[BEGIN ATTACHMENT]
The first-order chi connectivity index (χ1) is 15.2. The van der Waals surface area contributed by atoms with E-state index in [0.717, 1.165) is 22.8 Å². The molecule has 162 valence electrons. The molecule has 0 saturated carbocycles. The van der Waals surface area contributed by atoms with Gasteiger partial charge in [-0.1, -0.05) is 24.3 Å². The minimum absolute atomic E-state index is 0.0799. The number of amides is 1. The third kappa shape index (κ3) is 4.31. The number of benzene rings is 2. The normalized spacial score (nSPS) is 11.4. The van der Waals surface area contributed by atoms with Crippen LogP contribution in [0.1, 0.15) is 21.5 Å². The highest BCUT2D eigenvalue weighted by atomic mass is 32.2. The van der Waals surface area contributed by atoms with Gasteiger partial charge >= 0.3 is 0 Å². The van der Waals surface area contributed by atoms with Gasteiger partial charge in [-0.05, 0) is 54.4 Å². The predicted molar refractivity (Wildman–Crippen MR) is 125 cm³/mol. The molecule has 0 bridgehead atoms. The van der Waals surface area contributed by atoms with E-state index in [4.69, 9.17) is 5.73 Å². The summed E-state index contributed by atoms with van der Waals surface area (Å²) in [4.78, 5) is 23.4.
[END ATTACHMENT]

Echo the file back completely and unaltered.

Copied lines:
The first-order chi connectivity index (χ1) is 15.2. The van der Waals surface area contributed by atoms with E-state index in [0.717, 1.165) is 22.8 Å². The molecule has 162 valence electrons. The molecule has 0 saturated carbocycles. The van der Waals surface area contributed by atoms with Gasteiger partial charge in [-0.1, -0.05) is 24.3 Å². The minimum absolute atomic E-state index is 0.0799. The number of amides is 1. The third kappa shape index (κ3) is 4.31. The number of benzene rings is 2. The normalized spacial score (nSPS) is 11.4. The van der Waals surface area contributed by atoms with Crippen LogP contribution in [0.1, 0.15) is 21.5 Å². The highest BCUT2D eigenvalue weighted by atomic mass is 32.2. The van der Waals surface area contributed by atoms with Gasteiger partial charge >= 0.3 is 0 Å². The van der Waals surface area contributed by atoms with Gasteiger partial charge in [-0.05, 0) is 54.4 Å². The predicted molar refractivity (Wildman–Crippen MR) is 125 cm³/mol. The molecule has 0 bridgehead atoms. The van der Waals surface area contributed by atoms with E-state index in [4.69, 9.17) is 5.73 Å². The summed E-state index contributed by atoms with van der Waals surface area (Å²) in [4.78, 5) is 23.4.